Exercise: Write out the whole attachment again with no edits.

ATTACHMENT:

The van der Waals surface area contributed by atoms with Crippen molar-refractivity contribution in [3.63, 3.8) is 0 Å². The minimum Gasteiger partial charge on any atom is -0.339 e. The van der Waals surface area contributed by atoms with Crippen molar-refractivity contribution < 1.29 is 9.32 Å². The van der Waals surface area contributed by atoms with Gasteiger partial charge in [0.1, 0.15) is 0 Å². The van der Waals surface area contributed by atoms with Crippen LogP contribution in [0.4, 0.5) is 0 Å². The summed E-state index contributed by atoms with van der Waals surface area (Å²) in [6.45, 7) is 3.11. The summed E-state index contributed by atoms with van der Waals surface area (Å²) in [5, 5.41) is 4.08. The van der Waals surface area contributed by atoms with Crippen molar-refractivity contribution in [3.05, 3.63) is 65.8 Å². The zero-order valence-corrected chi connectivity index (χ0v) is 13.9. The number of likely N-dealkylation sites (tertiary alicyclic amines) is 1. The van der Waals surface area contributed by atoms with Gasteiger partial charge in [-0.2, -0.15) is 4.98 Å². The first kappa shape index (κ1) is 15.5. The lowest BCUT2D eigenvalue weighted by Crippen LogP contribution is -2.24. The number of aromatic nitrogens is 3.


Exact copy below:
The van der Waals surface area contributed by atoms with Crippen molar-refractivity contribution in [3.63, 3.8) is 0 Å². The minimum Gasteiger partial charge on any atom is -0.339 e. The van der Waals surface area contributed by atoms with Crippen molar-refractivity contribution < 1.29 is 9.32 Å². The van der Waals surface area contributed by atoms with Gasteiger partial charge in [0.1, 0.15) is 0 Å². The van der Waals surface area contributed by atoms with Crippen LogP contribution in [0.4, 0.5) is 0 Å². The summed E-state index contributed by atoms with van der Waals surface area (Å²) in [6.45, 7) is 3.11. The summed E-state index contributed by atoms with van der Waals surface area (Å²) in [5, 5.41) is 4.08. The van der Waals surface area contributed by atoms with Crippen molar-refractivity contribution in [3.05, 3.63) is 65.8 Å². The zero-order valence-corrected chi connectivity index (χ0v) is 13.9. The number of likely N-dealkylation sites (tertiary alicyclic amines) is 1. The van der Waals surface area contributed by atoms with Gasteiger partial charge in [-0.2, -0.15) is 4.98 Å². The first kappa shape index (κ1) is 15.5. The lowest BCUT2D eigenvalue weighted by Crippen LogP contribution is -2.24. The number of aromatic nitrogens is 3.